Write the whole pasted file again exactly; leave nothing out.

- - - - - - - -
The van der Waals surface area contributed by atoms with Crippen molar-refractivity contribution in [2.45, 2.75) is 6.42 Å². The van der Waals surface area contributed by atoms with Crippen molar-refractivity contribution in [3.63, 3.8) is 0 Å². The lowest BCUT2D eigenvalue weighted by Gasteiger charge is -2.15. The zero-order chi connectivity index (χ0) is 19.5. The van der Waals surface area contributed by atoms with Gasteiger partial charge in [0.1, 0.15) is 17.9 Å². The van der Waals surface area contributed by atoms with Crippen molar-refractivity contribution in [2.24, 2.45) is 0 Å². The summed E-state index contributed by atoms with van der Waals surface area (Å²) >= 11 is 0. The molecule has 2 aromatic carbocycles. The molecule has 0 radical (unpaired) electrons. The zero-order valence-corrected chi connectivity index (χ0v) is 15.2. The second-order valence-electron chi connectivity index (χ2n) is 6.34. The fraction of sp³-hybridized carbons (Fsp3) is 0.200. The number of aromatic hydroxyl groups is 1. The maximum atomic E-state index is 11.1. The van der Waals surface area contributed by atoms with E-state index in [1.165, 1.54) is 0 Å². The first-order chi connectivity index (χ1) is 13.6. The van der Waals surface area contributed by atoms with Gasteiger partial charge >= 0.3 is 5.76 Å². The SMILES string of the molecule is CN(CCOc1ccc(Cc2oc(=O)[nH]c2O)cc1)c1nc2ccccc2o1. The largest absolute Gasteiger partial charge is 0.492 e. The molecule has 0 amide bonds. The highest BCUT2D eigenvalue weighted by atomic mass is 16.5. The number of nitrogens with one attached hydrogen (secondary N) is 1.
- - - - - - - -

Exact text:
The van der Waals surface area contributed by atoms with Crippen molar-refractivity contribution in [2.45, 2.75) is 6.42 Å². The van der Waals surface area contributed by atoms with Crippen molar-refractivity contribution in [3.63, 3.8) is 0 Å². The lowest BCUT2D eigenvalue weighted by Gasteiger charge is -2.15. The zero-order chi connectivity index (χ0) is 19.5. The van der Waals surface area contributed by atoms with Gasteiger partial charge in [0.1, 0.15) is 17.9 Å². The van der Waals surface area contributed by atoms with Crippen molar-refractivity contribution in [2.24, 2.45) is 0 Å². The summed E-state index contributed by atoms with van der Waals surface area (Å²) >= 11 is 0. The molecule has 2 aromatic carbocycles. The molecule has 0 radical (unpaired) electrons. The zero-order valence-corrected chi connectivity index (χ0v) is 15.2. The second-order valence-electron chi connectivity index (χ2n) is 6.34. The fraction of sp³-hybridized carbons (Fsp3) is 0.200. The number of aromatic hydroxyl groups is 1. The maximum atomic E-state index is 11.1. The van der Waals surface area contributed by atoms with E-state index in [1.165, 1.54) is 0 Å². The first-order chi connectivity index (χ1) is 13.6. The van der Waals surface area contributed by atoms with Gasteiger partial charge >= 0.3 is 5.76 Å². The SMILES string of the molecule is CN(CCOc1ccc(Cc2oc(=O)[nH]c2O)cc1)c1nc2ccccc2o1. The largest absolute Gasteiger partial charge is 0.492 e. The molecule has 0 amide bonds. The highest BCUT2D eigenvalue weighted by atomic mass is 16.5. The number of nitrogens with one attached hydrogen (secondary N) is 1.